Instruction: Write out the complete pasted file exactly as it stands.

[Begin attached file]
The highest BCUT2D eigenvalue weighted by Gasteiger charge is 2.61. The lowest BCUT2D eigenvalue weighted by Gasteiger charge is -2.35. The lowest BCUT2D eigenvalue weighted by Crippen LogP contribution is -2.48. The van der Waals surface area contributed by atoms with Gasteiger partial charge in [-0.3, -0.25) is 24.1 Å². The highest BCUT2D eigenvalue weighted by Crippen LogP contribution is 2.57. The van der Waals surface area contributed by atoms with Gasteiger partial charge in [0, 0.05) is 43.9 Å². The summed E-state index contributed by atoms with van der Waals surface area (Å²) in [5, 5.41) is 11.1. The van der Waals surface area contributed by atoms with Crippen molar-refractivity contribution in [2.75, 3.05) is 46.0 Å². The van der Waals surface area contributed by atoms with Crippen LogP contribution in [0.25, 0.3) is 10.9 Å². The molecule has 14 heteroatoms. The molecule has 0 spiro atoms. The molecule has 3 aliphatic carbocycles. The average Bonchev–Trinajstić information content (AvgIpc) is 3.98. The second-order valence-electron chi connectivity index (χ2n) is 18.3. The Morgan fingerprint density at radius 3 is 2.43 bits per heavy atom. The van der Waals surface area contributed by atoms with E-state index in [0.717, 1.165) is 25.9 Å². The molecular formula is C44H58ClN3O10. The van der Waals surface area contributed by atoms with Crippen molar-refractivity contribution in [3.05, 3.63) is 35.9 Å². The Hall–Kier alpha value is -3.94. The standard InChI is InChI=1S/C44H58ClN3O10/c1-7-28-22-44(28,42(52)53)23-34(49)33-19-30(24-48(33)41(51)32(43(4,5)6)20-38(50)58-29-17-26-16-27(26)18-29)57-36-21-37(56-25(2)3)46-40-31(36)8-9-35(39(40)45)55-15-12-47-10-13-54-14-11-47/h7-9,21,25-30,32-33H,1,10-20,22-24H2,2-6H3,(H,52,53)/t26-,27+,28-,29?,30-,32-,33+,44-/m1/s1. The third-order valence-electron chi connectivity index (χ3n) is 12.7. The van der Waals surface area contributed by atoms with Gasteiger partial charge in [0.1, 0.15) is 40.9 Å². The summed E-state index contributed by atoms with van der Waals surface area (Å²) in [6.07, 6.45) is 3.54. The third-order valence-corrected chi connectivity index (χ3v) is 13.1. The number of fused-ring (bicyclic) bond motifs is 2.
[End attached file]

The highest BCUT2D eigenvalue weighted by Gasteiger charge is 2.61. The lowest BCUT2D eigenvalue weighted by Gasteiger charge is -2.35. The lowest BCUT2D eigenvalue weighted by Crippen LogP contribution is -2.48. The van der Waals surface area contributed by atoms with Gasteiger partial charge in [-0.3, -0.25) is 24.1 Å². The highest BCUT2D eigenvalue weighted by Crippen LogP contribution is 2.57. The van der Waals surface area contributed by atoms with Gasteiger partial charge in [0, 0.05) is 43.9 Å². The summed E-state index contributed by atoms with van der Waals surface area (Å²) in [5, 5.41) is 11.1. The van der Waals surface area contributed by atoms with Crippen molar-refractivity contribution in [2.75, 3.05) is 46.0 Å². The van der Waals surface area contributed by atoms with Crippen LogP contribution in [0.25, 0.3) is 10.9 Å². The molecule has 14 heteroatoms. The molecule has 0 spiro atoms. The molecule has 3 aliphatic carbocycles. The average Bonchev–Trinajstić information content (AvgIpc) is 3.98. The second-order valence-electron chi connectivity index (χ2n) is 18.3. The Morgan fingerprint density at radius 3 is 2.43 bits per heavy atom. The van der Waals surface area contributed by atoms with E-state index in [0.717, 1.165) is 25.9 Å². The molecular formula is C44H58ClN3O10. The van der Waals surface area contributed by atoms with Crippen molar-refractivity contribution in [3.05, 3.63) is 35.9 Å². The Hall–Kier alpha value is -3.94. The standard InChI is InChI=1S/C44H58ClN3O10/c1-7-28-22-44(28,42(52)53)23-34(49)33-19-30(24-48(33)41(51)32(43(4,5)6)20-38(50)58-29-17-26-16-27(26)18-29)57-36-21-37(56-25(2)3)46-40-31(36)8-9-35(39(40)45)55-15-12-47-10-13-54-14-11-47/h7-9,21,25-30,32-33H,1,10-20,22-24H2,2-6H3,(H,52,53)/t26-,27+,28-,29?,30-,32-,33+,44-/m1/s1. The third-order valence-electron chi connectivity index (χ3n) is 12.7. The van der Waals surface area contributed by atoms with Gasteiger partial charge in [0.1, 0.15) is 40.9 Å². The summed E-state index contributed by atoms with van der Waals surface area (Å²) in [6.07, 6.45) is 3.54. The third-order valence-corrected chi connectivity index (χ3v) is 13.1. The number of fused-ring (bicyclic) bond motifs is 2.